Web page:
Posted by: Loren Coleman on May 24th, 2011
The end of this month signals the fifth anniversary of the first images of a living Indonesian coelacanth.
This is a frame capture of an image from the Japanese research team videotape of a one-meter long coelacanth taken off Indonesia on May 30, 2006.
Robin Stobbs, a coelacanth researcher in South Africa, informed me that an individual of the Indonesian coelacanth was filmed at the depth of 170 m, 17, at 8:30 am on May 30, 2006, off shore Buol, about 350 km west from Manado, Sulawesi Island, with a ROV operated by the Aquamarine Fukushima Survey team. This town is only a few miles (east) from where the Jago team saw two coelacanths in a cave near ToliToli. Two other coelacanths were seen on May 31, 2006, at Buol.
The African species (the beautiful blue ones) was re-discovered in 1938, and for decades people thought that’s all there was. In the 1990s, they were finally filmed live.
But then in 1998, to the surprise of zoologists and ichthyologists worldwide, 6000 miles away, a whole new and different species (they are the beautiful brownish variety) of coelacanth were discovered off Indonesia. This videotaping of this fish is news because it is the “first video of a coelacanth in its Indonesian habitat since a German team videotaped one in 1999,” according to Jiji, Chunichi Shimbun. From the one image seen (above), it does appear to be remarkable footage.
Above photograph: The first Indonesian coelacanth captured by locals, on behalf of scientists Mark and Arnaz Mehta Erdmann, who described the discovery in the September 24, 1998 issue of Nature. Photo courtesy of the Erdmanns.
This new filming may vindicate Indonesian coelacanth discoverer Mark Erdmann’s thoughts on the species.
The African coelacanth has the species name Latimeria chalunnae. The Indonesian species, which besides allegedly being brown has gold flecks on its sides, is offically named Latimeria menadoensis. Several pages in Cryptozoology A to Z discuss the differences and significance between the two stories of these darlings of cryptozoology, but also note that Mark Erdmann has his doubts about the two different species. Now this new video may prove he is correct.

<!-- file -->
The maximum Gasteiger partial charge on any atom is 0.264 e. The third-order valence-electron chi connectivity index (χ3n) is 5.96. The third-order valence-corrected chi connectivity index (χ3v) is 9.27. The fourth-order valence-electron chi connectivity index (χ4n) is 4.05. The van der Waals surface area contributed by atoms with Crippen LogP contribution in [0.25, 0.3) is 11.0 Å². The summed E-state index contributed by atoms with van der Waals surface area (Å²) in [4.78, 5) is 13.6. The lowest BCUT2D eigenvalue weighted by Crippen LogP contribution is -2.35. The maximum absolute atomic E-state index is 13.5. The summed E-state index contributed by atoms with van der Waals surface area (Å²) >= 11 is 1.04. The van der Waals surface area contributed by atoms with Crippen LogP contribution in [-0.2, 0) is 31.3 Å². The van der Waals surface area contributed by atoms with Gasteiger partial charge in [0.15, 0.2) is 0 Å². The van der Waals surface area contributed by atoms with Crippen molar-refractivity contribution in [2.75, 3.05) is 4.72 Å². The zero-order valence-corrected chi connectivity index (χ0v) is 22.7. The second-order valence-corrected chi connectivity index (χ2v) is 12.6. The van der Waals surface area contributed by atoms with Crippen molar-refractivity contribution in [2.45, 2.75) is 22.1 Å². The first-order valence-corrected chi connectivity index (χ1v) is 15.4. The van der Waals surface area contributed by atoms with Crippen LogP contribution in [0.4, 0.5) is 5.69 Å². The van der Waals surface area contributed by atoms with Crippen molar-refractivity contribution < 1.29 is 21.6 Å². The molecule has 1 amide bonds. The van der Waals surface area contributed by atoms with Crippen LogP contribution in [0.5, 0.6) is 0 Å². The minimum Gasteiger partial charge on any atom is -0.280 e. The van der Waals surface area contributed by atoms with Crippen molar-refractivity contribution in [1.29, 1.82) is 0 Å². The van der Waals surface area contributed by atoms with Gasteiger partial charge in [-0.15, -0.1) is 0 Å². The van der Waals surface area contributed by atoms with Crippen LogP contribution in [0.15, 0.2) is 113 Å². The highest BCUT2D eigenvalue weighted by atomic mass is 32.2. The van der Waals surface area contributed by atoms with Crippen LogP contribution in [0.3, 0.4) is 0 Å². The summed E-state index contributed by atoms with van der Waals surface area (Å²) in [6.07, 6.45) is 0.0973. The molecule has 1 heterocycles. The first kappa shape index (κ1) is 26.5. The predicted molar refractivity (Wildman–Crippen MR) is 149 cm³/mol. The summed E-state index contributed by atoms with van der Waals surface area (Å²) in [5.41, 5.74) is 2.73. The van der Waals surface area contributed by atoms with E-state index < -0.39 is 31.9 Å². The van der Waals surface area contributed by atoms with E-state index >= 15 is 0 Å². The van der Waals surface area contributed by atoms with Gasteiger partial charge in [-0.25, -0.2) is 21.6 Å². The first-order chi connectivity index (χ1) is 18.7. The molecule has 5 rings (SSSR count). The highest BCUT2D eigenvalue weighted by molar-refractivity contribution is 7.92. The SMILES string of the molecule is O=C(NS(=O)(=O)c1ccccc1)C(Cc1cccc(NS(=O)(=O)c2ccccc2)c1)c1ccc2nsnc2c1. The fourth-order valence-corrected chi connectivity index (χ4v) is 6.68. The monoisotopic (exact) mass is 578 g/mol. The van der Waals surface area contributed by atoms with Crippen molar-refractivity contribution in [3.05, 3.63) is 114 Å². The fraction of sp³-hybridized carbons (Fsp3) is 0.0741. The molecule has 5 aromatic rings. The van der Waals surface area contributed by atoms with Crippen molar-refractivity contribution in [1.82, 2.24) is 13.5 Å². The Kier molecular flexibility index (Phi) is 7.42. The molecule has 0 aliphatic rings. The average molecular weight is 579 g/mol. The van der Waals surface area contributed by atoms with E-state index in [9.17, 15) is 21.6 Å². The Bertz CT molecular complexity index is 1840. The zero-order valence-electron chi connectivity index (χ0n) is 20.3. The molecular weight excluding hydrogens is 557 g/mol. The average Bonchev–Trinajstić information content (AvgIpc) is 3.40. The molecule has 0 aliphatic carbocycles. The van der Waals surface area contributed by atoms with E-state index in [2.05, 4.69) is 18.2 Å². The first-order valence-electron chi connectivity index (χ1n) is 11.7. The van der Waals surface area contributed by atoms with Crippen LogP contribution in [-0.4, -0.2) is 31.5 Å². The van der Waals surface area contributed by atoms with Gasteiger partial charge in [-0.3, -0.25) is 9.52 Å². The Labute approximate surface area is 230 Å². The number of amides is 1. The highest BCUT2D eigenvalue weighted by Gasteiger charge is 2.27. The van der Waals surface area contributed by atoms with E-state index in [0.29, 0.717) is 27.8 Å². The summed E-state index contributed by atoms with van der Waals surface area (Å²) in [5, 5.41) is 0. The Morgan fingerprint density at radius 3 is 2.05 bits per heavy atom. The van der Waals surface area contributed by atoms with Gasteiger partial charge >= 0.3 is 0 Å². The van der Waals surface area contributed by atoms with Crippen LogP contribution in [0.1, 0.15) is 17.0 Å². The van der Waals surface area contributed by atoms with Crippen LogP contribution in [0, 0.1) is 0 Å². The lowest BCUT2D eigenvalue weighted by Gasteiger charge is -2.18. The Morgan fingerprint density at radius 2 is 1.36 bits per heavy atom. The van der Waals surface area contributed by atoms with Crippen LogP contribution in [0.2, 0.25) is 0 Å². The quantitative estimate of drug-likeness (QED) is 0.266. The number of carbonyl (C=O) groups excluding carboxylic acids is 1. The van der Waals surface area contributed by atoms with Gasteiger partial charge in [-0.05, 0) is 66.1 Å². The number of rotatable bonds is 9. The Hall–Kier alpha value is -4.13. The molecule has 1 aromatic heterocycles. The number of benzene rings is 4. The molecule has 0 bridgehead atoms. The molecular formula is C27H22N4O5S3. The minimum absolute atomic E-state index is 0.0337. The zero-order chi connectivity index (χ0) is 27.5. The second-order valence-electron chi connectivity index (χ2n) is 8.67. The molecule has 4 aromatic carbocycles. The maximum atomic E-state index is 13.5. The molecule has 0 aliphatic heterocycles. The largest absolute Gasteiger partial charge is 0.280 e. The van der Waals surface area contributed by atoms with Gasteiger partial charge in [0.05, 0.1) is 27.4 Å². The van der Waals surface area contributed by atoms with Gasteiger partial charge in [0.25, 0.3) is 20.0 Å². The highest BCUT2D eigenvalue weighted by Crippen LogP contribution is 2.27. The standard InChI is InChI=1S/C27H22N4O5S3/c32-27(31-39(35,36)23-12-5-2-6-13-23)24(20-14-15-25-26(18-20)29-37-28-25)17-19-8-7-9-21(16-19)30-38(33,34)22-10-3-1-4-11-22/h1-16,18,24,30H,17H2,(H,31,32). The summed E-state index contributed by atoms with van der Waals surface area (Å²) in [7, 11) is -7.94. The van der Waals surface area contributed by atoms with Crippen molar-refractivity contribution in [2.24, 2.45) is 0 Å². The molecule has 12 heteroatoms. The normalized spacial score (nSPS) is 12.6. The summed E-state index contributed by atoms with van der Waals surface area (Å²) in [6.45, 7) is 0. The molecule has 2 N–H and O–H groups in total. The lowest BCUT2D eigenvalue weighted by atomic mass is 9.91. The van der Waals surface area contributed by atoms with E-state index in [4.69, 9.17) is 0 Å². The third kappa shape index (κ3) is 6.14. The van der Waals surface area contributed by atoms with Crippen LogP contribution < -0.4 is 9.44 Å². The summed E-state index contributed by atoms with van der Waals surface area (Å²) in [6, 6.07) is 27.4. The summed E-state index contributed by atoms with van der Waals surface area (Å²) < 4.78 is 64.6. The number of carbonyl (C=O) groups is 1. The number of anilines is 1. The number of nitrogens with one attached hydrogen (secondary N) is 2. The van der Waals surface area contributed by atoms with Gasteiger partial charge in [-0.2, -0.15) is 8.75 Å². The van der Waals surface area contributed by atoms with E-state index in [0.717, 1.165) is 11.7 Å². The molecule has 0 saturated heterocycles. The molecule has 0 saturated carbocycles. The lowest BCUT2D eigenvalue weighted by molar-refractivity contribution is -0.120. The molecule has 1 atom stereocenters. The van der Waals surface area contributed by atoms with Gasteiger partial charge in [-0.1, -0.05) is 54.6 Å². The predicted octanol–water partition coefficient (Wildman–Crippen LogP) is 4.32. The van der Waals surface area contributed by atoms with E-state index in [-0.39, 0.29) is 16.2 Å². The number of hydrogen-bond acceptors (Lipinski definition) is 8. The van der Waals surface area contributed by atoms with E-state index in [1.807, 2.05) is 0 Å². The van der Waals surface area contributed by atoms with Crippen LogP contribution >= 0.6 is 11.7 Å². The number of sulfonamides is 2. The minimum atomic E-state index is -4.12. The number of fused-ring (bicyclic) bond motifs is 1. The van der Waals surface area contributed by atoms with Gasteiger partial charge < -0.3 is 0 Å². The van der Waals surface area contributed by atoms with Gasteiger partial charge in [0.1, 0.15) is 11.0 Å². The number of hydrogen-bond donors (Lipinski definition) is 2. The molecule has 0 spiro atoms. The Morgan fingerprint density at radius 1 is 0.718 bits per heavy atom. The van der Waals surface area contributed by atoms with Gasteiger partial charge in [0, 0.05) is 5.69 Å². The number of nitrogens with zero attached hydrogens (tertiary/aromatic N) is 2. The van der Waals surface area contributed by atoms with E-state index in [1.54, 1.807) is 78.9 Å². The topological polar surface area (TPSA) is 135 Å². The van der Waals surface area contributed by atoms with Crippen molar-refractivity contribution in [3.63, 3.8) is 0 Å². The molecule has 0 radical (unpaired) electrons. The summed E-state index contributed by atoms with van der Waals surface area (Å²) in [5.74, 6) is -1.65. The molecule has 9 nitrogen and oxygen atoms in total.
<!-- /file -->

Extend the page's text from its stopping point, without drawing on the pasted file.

The color of the newly filmed coelacanth appears to not be brown: “The camera light caused the fish’s eyes to glow green. It was there. Its body was dark blue,” the research team reported to museum director Yoshitaka Abe to the Japanese media. That’s “dark blue” or “blue-black” (ao-guroi in Japanese), and I thank Edo for the translation. This finding, that there is one species worldwide with different colorations, as opposed to a different brown species in Indonesian waters, would be intriguing news, if verified further.
Haven’t the disputed French DNA analyses been retested yet? What’s the latest in 2011?
Below, the African variety of Latimeria.
Loren Coleman is one of the world’s leading cryptozoologists, some say “the” leading. Certainly, he is acknowledged as the current living American researcher and writer who has most popularized cryptozoology in the late 20th and early 21st centuries. Starting his fieldwork and investigations in 1960, after traveling and trekking extensively in pursuit of cryptozoological mysteries, Coleman began writing to share his experiences in 1969. An honorary member of Ivan T. Sanderson’s Society for the Investigation of the Unexplained in the 1970s, Coleman has been bestowed with similar honorary memberships of the North Idaho College Cryptozoology Club in 1983, and in subsequent years, that of the British Columbia Scientific Cryptozoology Club, CryptoSafari International, and other international organizations. He was also a Life Member and Benefactor of the International Society of Cryptozoology (now-defunct). Loren Coleman’s daily blog, as a member of the Cryptomundo Team, served as an ongoing avenue of communication for the ever-growing body of cryptozoo news from 2005 through 2013.